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Tuesday, 19 April 2022

How to eat sustainably

Global warming, food shortages, environmental responsibility – oh my!

What do all of these things have in common? The answer is sustainable eating.

Our eating habits have a large impact on the environment, which is where sustainable eating comes into play. It’s about making a conscious choice about what we put onto our plates for the health of our bodies and the planet.

So, what does it all mean?

We’ve put together a list of some commonly used terms in the sustainable eating realm - this way, you can understand what it all means before taking a step in any direction.

  • Sustainable eating: Eating in a way that has a low environmental impact, contributes to food security for future generations and is nutritionally adequate. (Goulding et al., 2020)
  • Reducetarian: Someone who chooses to reduce the number of animal products they consume - the keyword here is ‘reduce’, not eliminate. (Reducetarian FAQs, n.d.)
  • Climatarian: People who tailor their diets according to what is least harmful to the environment, commonly cutting out foods with a high carbon footprint. (Climatarian: Definition in the Cambridge English Dictionary, 2022)
  • Vegan: Any food prepared without ingredients produced by or derived from animals - this includes eggs, honey, whey, gelatin, and more. (What Is a Vegan? A Straightforward Definition, 2014)
  • Plant-based: This diet focuses heavily on plant foods, incorporating not only fruit and veg but nuts, seeds, whole grains etc. Not to be confused with vegan or vegetarian, plant-based means choosing to eat primarily from the plant-food category. (McManus, 2018)
  • Flexitarian: Flexible plus vegetarian equals flexitarian! This diet reduces meat and animal products during the week but does not entirely eliminate them, it’s all about personal preference. (Plant-Based Diets: What's the Fuss?, 2020)

Ok, this is a lot to digest – but don’t let it scare you off! Small changes can make a big difference, some of which you can find below.

Buy ‘imperfect’ produce: Brown spot on an apple? Odd-shaped potato? Choosing ‘imperfect’ produce saves food from landfills AND usually comes at a discount.

Cutting back on meat: It’s no secret that meat production takes a toll on the environment - Meat Free Mondays, half and half cooking*, or cutting back to one serving of meat per week are great ways to lessen the environmental burden of the meat production industry.

*Half and half cooking means replacing half of your main meat ingredient with vegetables, e.g. instead of using 100% mincemeat in your lasagne, use half mince and half lentils.

Buy in-season, certified organic: Why? They have more antioxidants and use fewer chemicals. Start with foods that you typically eat with the skin (apples, strawberries, cucumbers etc.) and go from there.

Buy genuine free-range eggs: The image many of us have of what free-range means is vastly different from reality. Legislation currently allows 10,000 hens per hectare of land, despite many animal welfare and consumer groups leaning towards 1,500 as the preferred standard. Do your research to understand where your eggs are really coming from!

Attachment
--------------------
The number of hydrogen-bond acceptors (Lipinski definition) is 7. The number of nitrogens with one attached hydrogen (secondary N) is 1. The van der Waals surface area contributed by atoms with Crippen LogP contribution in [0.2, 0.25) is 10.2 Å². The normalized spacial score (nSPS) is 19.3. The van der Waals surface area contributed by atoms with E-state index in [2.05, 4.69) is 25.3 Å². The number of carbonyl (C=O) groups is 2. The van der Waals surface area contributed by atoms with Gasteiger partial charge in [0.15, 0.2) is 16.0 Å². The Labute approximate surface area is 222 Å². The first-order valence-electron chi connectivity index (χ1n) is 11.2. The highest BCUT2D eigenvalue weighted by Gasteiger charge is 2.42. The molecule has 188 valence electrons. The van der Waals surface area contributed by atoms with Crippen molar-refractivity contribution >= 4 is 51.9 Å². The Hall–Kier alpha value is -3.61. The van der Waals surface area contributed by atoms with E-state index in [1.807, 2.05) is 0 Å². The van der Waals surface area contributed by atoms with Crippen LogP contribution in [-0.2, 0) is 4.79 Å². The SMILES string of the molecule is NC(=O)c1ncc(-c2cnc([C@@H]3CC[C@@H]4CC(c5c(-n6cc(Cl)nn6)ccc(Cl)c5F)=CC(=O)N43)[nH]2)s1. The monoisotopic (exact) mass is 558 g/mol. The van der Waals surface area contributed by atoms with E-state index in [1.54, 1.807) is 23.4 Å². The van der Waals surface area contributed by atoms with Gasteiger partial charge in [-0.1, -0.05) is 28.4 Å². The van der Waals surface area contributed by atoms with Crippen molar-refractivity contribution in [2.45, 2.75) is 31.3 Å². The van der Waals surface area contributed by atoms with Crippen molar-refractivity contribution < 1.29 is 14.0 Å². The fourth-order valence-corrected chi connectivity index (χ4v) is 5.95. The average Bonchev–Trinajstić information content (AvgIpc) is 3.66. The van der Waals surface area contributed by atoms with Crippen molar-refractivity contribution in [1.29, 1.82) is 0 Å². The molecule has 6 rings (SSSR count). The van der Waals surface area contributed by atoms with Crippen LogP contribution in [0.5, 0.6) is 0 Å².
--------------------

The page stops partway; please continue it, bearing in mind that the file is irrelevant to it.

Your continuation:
Join a community garden: This is one that doesn’t have a downside. Joining your local community garden is environmentally friendly, great for community spirit, and means access to organic produce.

Buy in bulk: Bulk-buying means less packaging, less waste, and is often cheaper as well. Check out a farmers market, order a food delivery box, or buy by weight at your local supermarket.

Rotate your milk: It’s widely known that the dairy industry produces large amounts of greenhouse gases, which contribute to climate change. Dairy-free, alternative, or plant-based milk - milk by any other name still tastes as sweet (or something like that). With so many varieties*, brands, tastes, and price points out there, why not try swapping your cow's milk for an alternative variety?

*Make sure to read the labels of alternative milk varieties, as many contain additives and sugar.

Feel good without costing the earth

Following a sustainable lifestyle can seem overwhelming from afar, but you don’t have to overhaul your life to make a difference! Start small and build your way up. Whether it’s swapping your dairy milk for oat, taking part in Meat Free Mondays, or setting up a veggie patch in your garden, every little bit counts.

Sustainable eating is investing in the future of our earth and its future generations – now, imagine being able to say that you were a part of that? Pretty cool, right?

Interested in Nutrition?

Discover more about how the food we eat affects the environment through Food and the Environment: from farm to fork, one of our Nutrition Short Course offerings.

References

Climatarian: definition in the Cambridge English Dictionary. (2022, January 19). Cambridge Dictionary. Retrieved January 26, 2022, from https://dictionary.cambridge.org/us/dictionary/english/climatarian

Goulding, T., Lindberg, R., & Russell, C. G. (2020). Nutrition Journal. Retrieved January 26, 2022, from https://nutritionj.biomedcentral.com/articles/10.1186/s12937-020-00606-z

McManus, K. D. (2018, September 26). What is a plant-based diet and why should you try it? Harvard Health. Retrieved January 26, 2022, from https://www.health.harvard.edu/blog/what-is-a-plant-based-diet-and-why-should-you-try-it-2018092614760

Plant-based diets: What's the fuss? (2020, June 16). Nutrition Australia. Retrieved January 26, 2022, from https://nutritionaustralia.org/division/nsw/plant-based-diets-whats-the-fuss/

Reducetarian FAQs. (n.d.). Reducetarian Foundation. Retrieved January 26, 2022, from https://www.reducetarian.org/faq

What is a Vegan? A Straightforward Definition. (2014, March 02). Vegan.com. Retrieved January 26, 2022, from https://vegan.com/info/what/

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